Coroebus of Elis

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Coroebus of Elis, commonly spelled Koroibos (Greek: Κόροιβος Ἠλεῖος) was a humble Greek cook,[1] baker[2] and athlete from Elis, who won the stadion race in the first recorded Ancient Olympic Games in 776 BC.

Olympics[edit]

The stadion race of the Greeks seem to have been accurately recorded. The prize he received was an olive branch, though the honor of winning was far more prestigious than the actual prize.[3]

According to legend, the ancient Olympic Games were founded by Heracles (the Roman Hercules), a son of Zeus. Yet the first Olympic Games for which we still have written records were held in 776 BC (though it is generally believed that the Games had been going on for many years already). At this Olympic Games, a naked runner, Coroebus (a cook from Elis), won the sole event at the Olympics, the stade - a run of approximately 192 metres (210 yards). This made Coroebus the very first Olympic champion in history.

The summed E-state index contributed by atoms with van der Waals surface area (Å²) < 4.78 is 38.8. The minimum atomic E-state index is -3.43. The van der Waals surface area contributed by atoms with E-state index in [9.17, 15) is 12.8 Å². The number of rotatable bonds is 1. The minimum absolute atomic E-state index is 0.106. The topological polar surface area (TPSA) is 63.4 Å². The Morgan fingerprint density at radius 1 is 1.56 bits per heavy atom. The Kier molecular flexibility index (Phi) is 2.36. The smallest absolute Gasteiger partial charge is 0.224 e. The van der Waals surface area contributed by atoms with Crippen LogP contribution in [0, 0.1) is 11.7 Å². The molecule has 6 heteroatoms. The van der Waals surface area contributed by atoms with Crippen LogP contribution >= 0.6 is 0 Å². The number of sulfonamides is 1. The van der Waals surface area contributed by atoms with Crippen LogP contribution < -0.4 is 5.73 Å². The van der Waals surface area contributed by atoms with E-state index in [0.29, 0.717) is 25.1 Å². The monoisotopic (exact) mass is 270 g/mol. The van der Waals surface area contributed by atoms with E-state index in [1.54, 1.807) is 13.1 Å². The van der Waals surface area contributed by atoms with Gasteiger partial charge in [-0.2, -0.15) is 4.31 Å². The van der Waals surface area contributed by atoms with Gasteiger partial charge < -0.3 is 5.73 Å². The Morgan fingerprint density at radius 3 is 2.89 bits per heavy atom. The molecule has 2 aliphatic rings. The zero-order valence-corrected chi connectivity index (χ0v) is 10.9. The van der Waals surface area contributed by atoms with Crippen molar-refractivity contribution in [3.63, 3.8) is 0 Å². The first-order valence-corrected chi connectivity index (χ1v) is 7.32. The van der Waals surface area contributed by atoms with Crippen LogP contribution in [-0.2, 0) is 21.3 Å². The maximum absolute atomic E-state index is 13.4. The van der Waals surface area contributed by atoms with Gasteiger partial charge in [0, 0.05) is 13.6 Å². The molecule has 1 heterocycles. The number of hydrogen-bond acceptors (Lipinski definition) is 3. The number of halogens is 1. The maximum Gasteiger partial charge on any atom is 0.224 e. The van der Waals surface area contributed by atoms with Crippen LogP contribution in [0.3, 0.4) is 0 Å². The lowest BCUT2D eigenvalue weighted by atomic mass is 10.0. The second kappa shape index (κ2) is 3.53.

References[edit]

  1. ^ Michael Symons, A History of Cooks and Cooking, University of Illinois Press, 2003, p.300
  2. ^ Robert Garland. Celebrity in Antiquity: From Media Tarts to Tabloid Queens. London: Duckworth, 2006.
  3. ^ Eusebius. Chronicon (English translation from Latin, original Greek lost) at Attalus.org